A Day

On my return walk home, heading south, not too far from the intersection of Emma and Butterfield Coach Road, I had reached the point in Il Divo’s song “Passera” when the Valkyries and angels began to lift the singers impossibly higher in their harmony. To my left, the high tree-filled mountainside was palely illuminated by an unseen light. Atop the hill stood a single solitary tower, its light blinking impossibly red. Above me, a billowy blanket of clouds was rolling in, barely overlapping the moon. The moon, in response, glowed with a corona of diffused rainbow colors. Slightly below, Orion’s belt and Betelgeuse vividly shone through. Venus and Sirius lurked on the horizon, brighter than normal. As I peered upward, a meteorite streaked down. And another. Even as I lost track of my footing, I laughed out loud, a lone cackle in the pre-dawn nothingness. I wasn’t expecting meteorites this morning and their arrival brought unexpected laughter. I laughed even harder, remembering the old clichĂ© that the most dangerous laugh emanates from someone alone, in the night.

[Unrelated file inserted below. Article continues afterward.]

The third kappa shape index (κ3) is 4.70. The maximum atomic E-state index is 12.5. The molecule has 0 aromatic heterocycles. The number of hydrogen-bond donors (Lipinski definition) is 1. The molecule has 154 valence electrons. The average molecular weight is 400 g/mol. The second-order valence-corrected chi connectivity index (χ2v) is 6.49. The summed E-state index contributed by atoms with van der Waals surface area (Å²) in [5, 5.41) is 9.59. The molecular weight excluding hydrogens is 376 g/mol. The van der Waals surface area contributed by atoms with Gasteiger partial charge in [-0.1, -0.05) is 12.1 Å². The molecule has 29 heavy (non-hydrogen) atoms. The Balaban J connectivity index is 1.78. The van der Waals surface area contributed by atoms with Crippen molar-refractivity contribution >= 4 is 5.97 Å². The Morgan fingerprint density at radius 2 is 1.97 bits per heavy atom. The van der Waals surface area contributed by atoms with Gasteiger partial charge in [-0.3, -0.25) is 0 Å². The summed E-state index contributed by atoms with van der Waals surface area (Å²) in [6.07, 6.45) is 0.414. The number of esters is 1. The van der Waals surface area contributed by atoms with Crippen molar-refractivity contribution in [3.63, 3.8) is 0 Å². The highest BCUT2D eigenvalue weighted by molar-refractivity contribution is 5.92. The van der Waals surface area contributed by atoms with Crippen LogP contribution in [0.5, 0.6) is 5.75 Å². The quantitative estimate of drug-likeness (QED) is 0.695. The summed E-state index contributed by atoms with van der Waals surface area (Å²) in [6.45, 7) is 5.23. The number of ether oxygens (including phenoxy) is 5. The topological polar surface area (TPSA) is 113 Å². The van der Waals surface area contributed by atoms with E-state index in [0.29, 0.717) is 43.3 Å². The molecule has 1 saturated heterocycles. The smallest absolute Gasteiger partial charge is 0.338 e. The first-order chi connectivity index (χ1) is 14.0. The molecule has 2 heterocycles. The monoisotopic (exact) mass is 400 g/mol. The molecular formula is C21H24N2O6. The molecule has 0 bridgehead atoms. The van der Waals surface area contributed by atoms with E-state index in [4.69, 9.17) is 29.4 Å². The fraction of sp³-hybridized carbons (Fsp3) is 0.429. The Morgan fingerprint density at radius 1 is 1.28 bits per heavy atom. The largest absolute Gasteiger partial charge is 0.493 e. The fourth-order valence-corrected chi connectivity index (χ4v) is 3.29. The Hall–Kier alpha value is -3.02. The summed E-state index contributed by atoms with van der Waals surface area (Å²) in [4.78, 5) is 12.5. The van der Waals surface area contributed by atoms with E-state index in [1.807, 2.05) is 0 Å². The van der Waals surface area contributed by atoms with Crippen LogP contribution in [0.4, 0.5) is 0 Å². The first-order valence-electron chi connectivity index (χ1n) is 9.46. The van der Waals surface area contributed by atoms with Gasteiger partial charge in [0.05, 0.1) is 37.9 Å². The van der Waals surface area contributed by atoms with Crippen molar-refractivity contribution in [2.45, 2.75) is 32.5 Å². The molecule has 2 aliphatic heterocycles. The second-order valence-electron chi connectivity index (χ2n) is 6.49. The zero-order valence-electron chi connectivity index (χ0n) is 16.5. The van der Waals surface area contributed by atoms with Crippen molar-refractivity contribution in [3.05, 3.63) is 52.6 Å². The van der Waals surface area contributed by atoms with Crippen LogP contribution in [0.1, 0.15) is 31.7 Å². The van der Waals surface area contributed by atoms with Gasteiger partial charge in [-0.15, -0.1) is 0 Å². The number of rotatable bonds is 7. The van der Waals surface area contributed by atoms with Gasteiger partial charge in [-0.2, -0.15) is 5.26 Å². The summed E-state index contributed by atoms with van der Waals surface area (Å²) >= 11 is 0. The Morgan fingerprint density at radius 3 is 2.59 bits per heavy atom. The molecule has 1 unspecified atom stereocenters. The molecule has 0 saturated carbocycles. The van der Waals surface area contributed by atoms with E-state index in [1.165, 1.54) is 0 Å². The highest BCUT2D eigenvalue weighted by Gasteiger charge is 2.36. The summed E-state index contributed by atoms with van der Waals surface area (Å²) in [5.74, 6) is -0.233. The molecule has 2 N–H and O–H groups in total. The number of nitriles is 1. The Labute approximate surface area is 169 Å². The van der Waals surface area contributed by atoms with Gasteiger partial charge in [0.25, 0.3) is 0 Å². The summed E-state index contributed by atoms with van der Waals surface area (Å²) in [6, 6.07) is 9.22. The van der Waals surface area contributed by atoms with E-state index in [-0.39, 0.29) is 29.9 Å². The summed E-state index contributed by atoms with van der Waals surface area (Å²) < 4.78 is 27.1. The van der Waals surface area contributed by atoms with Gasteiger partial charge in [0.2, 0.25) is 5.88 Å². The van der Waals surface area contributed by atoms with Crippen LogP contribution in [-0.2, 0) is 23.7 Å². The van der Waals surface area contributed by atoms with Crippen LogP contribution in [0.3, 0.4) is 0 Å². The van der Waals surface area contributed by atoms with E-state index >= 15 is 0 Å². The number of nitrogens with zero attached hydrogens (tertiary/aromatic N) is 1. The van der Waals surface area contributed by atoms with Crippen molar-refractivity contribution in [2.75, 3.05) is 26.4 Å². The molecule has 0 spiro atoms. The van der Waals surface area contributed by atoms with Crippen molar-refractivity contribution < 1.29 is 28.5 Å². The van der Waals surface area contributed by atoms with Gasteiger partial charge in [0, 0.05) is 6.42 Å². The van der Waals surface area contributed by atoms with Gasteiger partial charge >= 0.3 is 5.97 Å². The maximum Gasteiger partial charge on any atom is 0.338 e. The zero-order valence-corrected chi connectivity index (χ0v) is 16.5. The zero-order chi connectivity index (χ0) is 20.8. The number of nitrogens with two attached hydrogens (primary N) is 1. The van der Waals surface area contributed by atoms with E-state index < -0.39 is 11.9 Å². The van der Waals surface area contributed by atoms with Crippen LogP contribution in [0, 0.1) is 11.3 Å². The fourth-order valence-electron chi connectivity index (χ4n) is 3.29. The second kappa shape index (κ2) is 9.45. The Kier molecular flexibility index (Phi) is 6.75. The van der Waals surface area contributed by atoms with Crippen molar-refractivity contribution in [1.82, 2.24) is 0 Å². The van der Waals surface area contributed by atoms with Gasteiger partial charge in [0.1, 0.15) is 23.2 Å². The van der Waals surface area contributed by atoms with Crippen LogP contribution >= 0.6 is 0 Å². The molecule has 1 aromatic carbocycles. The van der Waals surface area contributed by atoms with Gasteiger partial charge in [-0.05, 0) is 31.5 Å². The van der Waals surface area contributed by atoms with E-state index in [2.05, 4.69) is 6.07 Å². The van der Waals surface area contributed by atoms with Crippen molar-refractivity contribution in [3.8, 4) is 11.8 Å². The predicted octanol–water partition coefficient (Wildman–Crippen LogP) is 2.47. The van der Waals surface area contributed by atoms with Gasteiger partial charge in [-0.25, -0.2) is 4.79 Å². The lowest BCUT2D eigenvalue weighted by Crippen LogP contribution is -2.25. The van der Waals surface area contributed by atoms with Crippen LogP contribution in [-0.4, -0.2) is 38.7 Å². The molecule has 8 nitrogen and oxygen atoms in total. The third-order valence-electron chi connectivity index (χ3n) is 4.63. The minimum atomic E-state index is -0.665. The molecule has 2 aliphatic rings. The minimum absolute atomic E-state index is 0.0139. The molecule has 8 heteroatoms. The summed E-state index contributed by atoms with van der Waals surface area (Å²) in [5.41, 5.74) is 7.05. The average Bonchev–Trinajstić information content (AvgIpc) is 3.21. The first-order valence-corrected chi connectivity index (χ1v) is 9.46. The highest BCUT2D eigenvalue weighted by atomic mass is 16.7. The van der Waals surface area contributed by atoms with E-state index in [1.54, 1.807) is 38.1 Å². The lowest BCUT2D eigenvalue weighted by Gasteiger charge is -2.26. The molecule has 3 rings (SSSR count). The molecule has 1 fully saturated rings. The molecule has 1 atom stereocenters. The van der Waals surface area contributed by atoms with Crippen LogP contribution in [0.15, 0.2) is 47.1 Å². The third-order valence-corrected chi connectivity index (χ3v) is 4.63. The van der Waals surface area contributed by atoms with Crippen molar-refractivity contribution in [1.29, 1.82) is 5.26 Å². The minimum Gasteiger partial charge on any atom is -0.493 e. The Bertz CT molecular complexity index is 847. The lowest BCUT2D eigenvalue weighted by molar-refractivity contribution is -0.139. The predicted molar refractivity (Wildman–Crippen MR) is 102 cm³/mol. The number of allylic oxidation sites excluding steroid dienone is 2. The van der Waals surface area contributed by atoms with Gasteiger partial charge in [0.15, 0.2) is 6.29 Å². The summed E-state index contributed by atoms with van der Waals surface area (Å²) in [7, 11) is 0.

There are times when you know the day cannot possibly be improved, no matter who or what fills the hours of it. Perhaps I’m wrong, though, and a mystery as of yet not fully developed will greet me as the sun rises.

For now, though, I’m going to look out the window and listen to my cat tell me his story in a language I can’t understand, full of purrs and growls.

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